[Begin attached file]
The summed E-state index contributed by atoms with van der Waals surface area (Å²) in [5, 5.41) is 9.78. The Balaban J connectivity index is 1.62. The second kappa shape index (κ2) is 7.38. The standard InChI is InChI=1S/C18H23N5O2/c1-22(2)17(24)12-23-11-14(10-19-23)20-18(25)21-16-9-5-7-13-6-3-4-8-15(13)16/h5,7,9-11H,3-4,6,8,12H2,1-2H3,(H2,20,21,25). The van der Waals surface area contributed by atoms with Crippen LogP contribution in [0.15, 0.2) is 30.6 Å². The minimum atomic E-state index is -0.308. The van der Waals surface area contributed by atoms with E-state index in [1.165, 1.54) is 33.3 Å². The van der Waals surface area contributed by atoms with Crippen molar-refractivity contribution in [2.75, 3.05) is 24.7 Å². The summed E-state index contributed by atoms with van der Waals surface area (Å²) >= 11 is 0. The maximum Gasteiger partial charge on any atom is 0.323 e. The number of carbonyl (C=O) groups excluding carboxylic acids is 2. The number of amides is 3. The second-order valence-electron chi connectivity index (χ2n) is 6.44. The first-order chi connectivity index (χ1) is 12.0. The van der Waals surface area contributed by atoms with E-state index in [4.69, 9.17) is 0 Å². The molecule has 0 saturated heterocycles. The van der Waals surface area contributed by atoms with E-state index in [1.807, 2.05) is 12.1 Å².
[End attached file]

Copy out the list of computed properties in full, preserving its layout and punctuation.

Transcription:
The summed E-state index contributed by atoms with van der Waals surface area (Å²) in [5, 5.41) is 9.78. The Balaban J connectivity index is 1.62. The second kappa shape index (κ2) is 7.38. The standard InChI is InChI=1S/C18H23N5O2/c1-22(2)17(24)12-23-11-14(10-19-23)20-18(25)21-16-9-5-7-13-6-3-4-8-15(13)16/h5,7,9-11H,3-4,6,8,12H2,1-2H3,(H2,20,21,25). The van der Waals surface area contributed by atoms with Crippen LogP contribution in [0.15, 0.2) is 30.6 Å². The minimum atomic E-state index is -0.308. The van der Waals surface area contributed by atoms with E-state index in [1.165, 1.54) is 33.3 Å². The van der Waals surface area contributed by atoms with Crippen molar-refractivity contribution in [2.75, 3.05) is 24.7 Å². The summed E-state index contributed by atoms with van der Waals surface area (Å²) >= 11 is 0. The maximum Gasteiger partial charge on any atom is 0.323 e. The number of carbonyl (C=O) groups excluding carboxylic acids is 2. The number of amides is 3. The second-order valence-electron chi connectivity index (χ2n) is 6.44. The first-order chi connectivity index (χ1) is 12.0. The van der Waals surface area contributed by atoms with E-state index in [4.69, 9.17) is 0 Å². The molecule has 0 saturated heterocycles. The van der Waals surface area contributed by atoms with E-state index in [1.807, 2.05) is 12.1 Å².